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Dáil Éireann - Private Members Business (Social Democrats - Green Party)
Tuesday 6 March 2018

“That Dáil Éireann:

notes that:

— we are in the midst of a housing crisis which is undermining our society and threatens our economy;

— since 2010 rents in Dublin have increased by an average of 81 per cent;

— there are 700 sites in public ownership around the country which have recently been identified by the Department of Housing, Planning and Local Government as having potential for housing development;

— the Government is overly dependent on the private sector for the provision of new housing supply, relying solely on increasing such supply will not address the affordability issue as developers will bid up the prices for available land, leading to further increases in house prices and rents;

— the provision of new social housing, using differential rents, will not on its own address the housing crisis, as it will not affect rent and property price rises in the private sector;

— providing a direct subsidy to existing private market rents similarly fails the test of helping reduce overall rents and would prove very expensive to the Exchequer without the State ever acquiring any additional asset;

— Eurostat has recently indicated that approved housing bodies will not be able to avail of ‘off-balance sheet’ financing for the provision of new homes;

— 1,000 new apartments are currently under construction in the docklands area of Dublin but most of those units are already sold to international corporations for the use of their staff;

— we must avoid the mistakes made in other international high-tech cities, where local people are frozen out of the housing market and public servants are unable to afford housing close to hospitals, schools and other social and public services;

— European countries with more stable, affordable and socially inclusive housing systems support large-scale provision of secure cost rental accommodation where rents reflect costs, not the maximum that the market will sustain;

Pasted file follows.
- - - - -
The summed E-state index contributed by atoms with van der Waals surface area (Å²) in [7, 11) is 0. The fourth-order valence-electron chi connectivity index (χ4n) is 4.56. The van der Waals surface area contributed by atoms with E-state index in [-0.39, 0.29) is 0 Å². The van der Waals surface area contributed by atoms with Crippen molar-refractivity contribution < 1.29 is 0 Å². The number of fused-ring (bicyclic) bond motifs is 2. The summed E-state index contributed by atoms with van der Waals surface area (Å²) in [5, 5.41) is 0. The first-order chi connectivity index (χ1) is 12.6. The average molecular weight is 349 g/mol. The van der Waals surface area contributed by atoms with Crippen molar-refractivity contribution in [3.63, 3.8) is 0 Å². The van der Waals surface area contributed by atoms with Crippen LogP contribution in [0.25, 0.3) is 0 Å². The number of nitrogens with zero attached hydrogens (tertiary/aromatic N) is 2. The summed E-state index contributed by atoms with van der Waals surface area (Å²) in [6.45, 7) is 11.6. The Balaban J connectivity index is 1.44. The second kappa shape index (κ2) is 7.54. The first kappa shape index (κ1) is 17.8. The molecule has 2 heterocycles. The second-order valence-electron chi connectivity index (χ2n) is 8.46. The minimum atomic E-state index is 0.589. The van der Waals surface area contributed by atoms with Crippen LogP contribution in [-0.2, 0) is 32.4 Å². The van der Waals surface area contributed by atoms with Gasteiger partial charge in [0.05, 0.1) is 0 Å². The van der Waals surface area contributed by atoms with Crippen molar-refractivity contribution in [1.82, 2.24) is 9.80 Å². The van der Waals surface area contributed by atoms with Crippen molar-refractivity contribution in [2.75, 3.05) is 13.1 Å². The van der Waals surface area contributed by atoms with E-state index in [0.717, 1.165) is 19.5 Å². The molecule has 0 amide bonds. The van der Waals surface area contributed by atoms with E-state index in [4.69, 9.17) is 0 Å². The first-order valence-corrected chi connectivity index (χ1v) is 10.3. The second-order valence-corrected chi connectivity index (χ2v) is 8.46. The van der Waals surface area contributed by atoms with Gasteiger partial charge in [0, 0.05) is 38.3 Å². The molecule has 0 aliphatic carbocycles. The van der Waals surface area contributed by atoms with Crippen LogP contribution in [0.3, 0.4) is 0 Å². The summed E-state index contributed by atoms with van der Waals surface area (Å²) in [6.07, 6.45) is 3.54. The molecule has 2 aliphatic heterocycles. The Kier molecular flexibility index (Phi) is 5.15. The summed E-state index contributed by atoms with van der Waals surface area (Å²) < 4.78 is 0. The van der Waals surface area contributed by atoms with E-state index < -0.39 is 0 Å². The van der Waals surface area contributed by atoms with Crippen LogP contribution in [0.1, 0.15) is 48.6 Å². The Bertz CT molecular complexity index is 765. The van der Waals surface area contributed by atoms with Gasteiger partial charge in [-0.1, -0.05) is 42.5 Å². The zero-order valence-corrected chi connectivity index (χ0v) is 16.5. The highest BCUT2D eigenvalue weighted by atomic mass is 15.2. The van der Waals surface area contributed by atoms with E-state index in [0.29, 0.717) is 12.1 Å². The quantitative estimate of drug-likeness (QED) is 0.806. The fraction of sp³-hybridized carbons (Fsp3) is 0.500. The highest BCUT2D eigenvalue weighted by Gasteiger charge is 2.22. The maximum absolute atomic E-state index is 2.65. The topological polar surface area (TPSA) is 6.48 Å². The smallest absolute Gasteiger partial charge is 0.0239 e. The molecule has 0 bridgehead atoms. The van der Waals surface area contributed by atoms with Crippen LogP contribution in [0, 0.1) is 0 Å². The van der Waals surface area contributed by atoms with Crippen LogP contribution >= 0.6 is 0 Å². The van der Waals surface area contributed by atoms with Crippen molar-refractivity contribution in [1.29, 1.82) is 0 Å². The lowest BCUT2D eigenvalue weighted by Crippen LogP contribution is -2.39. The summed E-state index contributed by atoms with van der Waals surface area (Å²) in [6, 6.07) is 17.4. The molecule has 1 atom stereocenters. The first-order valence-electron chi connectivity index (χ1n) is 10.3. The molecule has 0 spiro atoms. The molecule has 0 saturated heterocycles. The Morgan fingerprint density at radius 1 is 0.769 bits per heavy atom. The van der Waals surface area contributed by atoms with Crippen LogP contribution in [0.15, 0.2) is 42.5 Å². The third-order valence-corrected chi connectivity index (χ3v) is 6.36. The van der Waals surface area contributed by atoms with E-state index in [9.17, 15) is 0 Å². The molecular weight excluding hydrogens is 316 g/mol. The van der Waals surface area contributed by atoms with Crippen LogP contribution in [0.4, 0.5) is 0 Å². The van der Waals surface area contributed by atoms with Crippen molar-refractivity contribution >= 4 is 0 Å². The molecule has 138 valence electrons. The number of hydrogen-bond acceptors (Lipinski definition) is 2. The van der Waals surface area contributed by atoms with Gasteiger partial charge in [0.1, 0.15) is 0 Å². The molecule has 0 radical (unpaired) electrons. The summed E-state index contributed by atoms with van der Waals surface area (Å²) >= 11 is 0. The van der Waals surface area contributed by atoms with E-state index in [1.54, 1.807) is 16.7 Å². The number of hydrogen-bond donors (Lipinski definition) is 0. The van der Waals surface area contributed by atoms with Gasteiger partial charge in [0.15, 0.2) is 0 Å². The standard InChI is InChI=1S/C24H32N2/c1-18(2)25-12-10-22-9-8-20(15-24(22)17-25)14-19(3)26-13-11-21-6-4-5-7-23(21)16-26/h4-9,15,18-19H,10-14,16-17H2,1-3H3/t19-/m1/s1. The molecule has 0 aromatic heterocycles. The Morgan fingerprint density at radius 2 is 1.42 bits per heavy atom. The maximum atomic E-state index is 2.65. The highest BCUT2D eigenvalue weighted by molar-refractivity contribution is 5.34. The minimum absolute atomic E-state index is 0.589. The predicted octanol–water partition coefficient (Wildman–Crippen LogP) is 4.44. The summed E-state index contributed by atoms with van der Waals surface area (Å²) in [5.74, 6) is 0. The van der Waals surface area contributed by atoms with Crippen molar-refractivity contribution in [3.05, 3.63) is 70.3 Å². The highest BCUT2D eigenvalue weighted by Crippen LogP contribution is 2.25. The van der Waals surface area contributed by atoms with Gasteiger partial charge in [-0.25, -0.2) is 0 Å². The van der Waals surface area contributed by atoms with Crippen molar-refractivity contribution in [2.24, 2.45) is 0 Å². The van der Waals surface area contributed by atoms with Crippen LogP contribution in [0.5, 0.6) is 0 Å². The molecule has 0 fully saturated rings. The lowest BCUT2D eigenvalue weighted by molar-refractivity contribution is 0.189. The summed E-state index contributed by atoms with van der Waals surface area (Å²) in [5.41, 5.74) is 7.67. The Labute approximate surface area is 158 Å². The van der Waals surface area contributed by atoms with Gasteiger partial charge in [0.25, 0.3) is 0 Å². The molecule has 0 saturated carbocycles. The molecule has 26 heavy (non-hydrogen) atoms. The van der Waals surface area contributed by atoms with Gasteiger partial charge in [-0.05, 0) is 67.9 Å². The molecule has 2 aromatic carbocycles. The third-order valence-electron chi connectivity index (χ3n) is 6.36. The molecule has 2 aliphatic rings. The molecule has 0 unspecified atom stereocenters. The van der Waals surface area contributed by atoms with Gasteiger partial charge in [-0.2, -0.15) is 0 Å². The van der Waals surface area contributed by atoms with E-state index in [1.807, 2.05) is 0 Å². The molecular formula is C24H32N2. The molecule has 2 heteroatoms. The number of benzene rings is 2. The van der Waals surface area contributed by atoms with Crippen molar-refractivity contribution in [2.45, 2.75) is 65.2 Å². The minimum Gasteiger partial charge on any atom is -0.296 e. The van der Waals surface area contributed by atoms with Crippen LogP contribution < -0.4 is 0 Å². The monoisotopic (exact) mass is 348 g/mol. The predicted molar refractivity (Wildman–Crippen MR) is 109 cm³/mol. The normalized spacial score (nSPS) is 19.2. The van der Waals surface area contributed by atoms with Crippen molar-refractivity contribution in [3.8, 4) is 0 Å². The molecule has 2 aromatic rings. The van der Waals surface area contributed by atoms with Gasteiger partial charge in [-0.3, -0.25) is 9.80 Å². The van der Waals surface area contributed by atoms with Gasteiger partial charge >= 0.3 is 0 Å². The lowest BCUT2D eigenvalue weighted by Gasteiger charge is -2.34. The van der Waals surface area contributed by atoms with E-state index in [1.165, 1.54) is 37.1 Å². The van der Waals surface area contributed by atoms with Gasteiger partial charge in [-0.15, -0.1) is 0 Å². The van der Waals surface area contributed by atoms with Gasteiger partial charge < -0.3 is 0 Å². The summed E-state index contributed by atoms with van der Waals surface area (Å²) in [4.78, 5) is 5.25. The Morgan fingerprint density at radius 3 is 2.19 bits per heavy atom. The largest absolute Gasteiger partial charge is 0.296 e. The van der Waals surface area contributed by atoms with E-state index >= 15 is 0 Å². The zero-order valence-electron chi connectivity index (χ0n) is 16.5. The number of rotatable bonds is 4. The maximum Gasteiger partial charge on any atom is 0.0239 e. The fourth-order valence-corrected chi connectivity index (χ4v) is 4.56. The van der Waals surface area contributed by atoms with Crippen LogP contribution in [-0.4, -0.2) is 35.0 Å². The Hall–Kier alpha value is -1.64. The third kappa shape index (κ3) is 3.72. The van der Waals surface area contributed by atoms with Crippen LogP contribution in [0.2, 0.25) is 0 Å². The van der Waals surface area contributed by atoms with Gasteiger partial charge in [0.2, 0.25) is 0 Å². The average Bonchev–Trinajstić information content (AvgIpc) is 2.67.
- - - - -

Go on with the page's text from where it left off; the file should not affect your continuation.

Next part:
— the case for a new more ‘unitary’ public housing model was set out in a report carried out by the National and Economic and Social Council entitled ‘Social Housing at the Crossroads: Possibilities for Investment, Provision and Cost Rental’ in June 2014, which proposed the widespread adoption of a cost rental housing model;

— a cost rental model of housing can reduce development cost by availing of low interest rate public finance, publicly owned land, economies of scale from large scale development and the absence of profit margins to private developers;

— this model will enable national public housing sectors to remain off-balance sheet, which allows investment to continue through downturns in economic activity;

— cost rental housing schemes could be funded through a combination of the European Investment Bank and other European Union funding institutions, credit unions, pension funds, Home Building Finance Ireland which funds from the Ireland Strategic Investment Fund, Housing Finance Agency, and Exchequer funding as appropriate;

— this model will provide multi-annual funding commitments to facilitate forward planning;

— the Rebuilding Ireland Action Plan for Housing and Homelessness contains no targets and no clear funding stream for the delivery of cost rental housing; and

— only one small test site for new cost rental housing has been initiated and no other affordable rental scheme is being development by the Government; and calls on the Government to:

— define cost rental housing as publicly owned housing which is publicly provided on State-owned land where the rents are set on the basis of recovering the cost of the property over the lifetime of a long-term loan;

— introduce regulations to ensure that any long-term profits after the repayment of such loans are retained within the system and reinvested in housing supply;

— direct the new National Regeneration and Development Agency to work with the relevant State agencies to designate Cathal Brugha Barracks in Rathmines, Dublin 6 and Broadstone Garage in Dublin 7 as the first locations and plan for them to be the first of the major cost rental housing developments;

— plan for the construction of 3,000 new homes at these two locations;

— design each cost rental scheme to target those individuals who are currently spending more than one third of their total income on their current rental accommodation;

— also allocate a percentage of the new housing for people on the local authority housing lists and in those cases facilitate the use of a suitable State support (e.g. Housing Assistance Payment) to allow them pay the same rent as other tenants;

— involve disability communities such as Nimble Spaces in each development so that it promotes an arts-led participatory design process, meets the needs of many different citizens, enables active citizenship and participation, encourages social inclusion and positive relationships, and incorporates smart design that is good for people and the environment; and

— immediately identify other publicly-owned sites that would suit the provision of cost rental schemes led by local authorities, approved housing bodies and housing cooperatives.”

— Eamon Ryan, Catherine Martin.